More poems can be read at



Monday, July 18, 2011

Face Value

Photo posted by Tess Kincaid
for Magpie Tale #74




















Perhaps if we’d known then about the masks,
it wouldn’t be so hard to accept now;
but the dressing rooms were hidden from us,
locked behind the clothes racks in the closets.

I believed in the value of faces:
the good and bad, true and false, black and white;
the land of the free and the golden rule.
Masks were for Mardi gras, minstrels and plays.

But one day I found a skeleton key
that opened the door to the hidden room.
An old sign said: All masks are free. Take one.
Write your name in the book on the table.

And there they were – volume after volume,
Names, dates, masks they’d chosen and worn.
I smiled, and wiped a tear as I wrote:
Howdy Doody mask: “Hey Kids, what time is it?”

I didn’t bother to lock the door …



Poem posted for

Friday, July 15, 2011

No Escape

photo by Ann Grenier



















What was he doing there, in paradise;
intruder in black glasses, a black dog,
a walking stick – appearing out of fog
on the velvet path where the lupines rise;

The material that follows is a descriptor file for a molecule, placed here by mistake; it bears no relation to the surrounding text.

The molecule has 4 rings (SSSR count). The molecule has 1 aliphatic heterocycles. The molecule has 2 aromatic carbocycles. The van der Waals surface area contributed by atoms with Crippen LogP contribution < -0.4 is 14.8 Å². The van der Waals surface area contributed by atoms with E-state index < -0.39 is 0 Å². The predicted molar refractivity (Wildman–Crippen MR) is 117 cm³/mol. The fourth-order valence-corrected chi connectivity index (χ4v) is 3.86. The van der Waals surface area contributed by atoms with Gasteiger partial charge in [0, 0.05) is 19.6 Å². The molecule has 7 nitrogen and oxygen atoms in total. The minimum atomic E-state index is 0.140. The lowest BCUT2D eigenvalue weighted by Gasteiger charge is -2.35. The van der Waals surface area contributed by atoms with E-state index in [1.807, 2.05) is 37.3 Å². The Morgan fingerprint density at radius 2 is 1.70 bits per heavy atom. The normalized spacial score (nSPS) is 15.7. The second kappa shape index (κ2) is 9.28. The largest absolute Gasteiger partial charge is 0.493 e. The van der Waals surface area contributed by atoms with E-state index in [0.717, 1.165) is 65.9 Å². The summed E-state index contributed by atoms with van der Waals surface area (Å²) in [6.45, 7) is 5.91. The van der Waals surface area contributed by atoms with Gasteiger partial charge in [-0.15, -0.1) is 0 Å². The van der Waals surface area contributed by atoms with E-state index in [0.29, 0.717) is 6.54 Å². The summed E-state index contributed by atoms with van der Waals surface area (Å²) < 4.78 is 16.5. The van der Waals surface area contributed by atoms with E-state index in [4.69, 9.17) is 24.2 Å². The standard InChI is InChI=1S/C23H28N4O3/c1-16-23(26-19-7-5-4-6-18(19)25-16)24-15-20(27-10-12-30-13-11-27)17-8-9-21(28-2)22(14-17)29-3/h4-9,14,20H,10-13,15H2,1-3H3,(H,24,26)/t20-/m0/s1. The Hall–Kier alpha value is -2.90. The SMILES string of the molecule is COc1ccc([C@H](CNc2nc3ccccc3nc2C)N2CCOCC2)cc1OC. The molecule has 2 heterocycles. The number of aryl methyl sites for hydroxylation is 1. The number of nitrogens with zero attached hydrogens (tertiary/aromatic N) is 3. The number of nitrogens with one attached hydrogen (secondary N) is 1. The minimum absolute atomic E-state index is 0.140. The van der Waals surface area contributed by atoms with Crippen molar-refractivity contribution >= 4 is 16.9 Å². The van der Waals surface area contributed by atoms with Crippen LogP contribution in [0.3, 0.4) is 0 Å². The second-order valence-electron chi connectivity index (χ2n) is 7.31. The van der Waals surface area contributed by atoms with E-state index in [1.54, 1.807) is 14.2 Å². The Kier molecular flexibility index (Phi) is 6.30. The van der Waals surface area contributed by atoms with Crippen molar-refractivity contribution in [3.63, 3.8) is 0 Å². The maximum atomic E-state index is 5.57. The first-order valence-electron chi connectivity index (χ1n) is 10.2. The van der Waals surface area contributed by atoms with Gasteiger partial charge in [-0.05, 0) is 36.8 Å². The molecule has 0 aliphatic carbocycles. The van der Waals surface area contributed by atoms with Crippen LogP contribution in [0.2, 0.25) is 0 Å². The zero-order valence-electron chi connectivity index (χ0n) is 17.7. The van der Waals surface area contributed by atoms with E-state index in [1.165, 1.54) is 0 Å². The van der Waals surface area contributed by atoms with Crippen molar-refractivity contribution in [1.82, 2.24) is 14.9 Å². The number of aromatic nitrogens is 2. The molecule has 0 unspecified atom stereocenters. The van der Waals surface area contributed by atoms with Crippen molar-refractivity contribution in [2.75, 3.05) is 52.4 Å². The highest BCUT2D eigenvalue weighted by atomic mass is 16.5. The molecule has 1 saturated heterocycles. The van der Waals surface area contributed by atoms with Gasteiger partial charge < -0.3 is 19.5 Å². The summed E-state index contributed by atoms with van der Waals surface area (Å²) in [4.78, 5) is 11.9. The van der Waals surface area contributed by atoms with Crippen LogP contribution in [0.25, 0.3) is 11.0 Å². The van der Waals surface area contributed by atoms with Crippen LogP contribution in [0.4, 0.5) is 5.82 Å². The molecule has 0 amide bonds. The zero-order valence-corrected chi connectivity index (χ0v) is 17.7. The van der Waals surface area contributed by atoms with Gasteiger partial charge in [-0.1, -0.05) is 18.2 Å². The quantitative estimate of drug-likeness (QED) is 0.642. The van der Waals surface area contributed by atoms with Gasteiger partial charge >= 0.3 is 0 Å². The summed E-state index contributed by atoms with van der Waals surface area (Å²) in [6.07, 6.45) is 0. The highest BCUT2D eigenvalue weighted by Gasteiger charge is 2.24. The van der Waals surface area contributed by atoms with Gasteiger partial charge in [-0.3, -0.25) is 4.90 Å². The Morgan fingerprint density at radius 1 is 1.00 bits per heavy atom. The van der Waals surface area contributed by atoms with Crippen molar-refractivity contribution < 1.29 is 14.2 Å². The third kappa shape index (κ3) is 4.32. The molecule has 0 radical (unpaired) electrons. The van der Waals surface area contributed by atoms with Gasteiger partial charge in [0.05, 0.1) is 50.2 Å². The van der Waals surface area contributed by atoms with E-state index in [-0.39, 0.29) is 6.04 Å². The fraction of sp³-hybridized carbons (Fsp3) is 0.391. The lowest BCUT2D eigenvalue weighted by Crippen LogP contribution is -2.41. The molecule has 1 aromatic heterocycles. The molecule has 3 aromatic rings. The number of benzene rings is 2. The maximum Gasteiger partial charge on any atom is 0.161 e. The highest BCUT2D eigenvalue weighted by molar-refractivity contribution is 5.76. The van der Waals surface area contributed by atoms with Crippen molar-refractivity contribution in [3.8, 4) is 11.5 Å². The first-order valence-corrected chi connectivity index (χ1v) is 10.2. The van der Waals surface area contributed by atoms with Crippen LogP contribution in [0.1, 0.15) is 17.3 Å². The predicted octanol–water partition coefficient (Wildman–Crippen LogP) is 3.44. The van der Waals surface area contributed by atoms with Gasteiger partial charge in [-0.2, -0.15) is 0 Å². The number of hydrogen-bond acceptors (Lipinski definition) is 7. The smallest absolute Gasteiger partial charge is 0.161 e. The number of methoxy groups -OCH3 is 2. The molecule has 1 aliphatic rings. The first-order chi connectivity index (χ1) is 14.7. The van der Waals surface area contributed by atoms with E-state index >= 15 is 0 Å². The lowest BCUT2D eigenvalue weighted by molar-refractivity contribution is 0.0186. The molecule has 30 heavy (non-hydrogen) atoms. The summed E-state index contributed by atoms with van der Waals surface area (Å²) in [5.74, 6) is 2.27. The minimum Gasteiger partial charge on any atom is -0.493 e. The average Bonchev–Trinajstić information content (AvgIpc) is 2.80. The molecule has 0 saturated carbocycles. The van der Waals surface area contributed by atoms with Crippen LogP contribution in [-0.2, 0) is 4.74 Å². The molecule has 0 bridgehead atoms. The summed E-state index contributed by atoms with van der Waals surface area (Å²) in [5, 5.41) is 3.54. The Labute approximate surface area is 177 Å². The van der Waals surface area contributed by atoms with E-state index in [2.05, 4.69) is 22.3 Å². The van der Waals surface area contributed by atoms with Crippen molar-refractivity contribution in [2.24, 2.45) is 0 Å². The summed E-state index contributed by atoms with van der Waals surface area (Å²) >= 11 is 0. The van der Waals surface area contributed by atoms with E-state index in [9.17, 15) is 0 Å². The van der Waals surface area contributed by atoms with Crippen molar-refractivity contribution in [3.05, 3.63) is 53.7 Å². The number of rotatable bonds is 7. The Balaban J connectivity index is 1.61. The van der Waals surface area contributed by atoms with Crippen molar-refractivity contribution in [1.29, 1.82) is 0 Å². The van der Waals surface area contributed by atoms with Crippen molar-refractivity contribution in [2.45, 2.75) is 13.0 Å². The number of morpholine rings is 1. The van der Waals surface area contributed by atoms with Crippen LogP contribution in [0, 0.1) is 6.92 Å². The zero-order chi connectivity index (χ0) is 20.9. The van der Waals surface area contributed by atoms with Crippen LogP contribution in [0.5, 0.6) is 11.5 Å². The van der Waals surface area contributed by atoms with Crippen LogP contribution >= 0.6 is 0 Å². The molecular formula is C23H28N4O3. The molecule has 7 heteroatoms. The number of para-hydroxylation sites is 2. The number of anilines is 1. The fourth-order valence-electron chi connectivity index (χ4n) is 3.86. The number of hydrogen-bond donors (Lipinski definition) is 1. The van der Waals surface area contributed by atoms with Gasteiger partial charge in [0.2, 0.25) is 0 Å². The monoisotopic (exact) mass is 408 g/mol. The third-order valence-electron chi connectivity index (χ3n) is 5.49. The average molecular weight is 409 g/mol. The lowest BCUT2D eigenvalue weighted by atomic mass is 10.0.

where the old camp rots - where the seagull cries.
He never spoke a word, nor gave a nod,
just stepped off the path and across the yard
past the rhubarb - never lifted his eyes.

We cannot say why we did not approach-
just watched from the cottage up on the hill -
the shadow float past the skeleton tree,
whose dead arms seemed vaguely to send reproach -
to beckon this specter, traveler so still,
back to his resting place, back to the sea.

Thursday, July 14, 2011

Rapture


Photo prompt created by Alias Jinksy

Golden field,

frill of pale green woods,

silver sky.

A painting:

parable or fairytale

to ease our cravings.


Poetry prompt from


Monday, July 11, 2011

Mystery Tour



"People of Chilmark", Thomas Hart Benton, 1920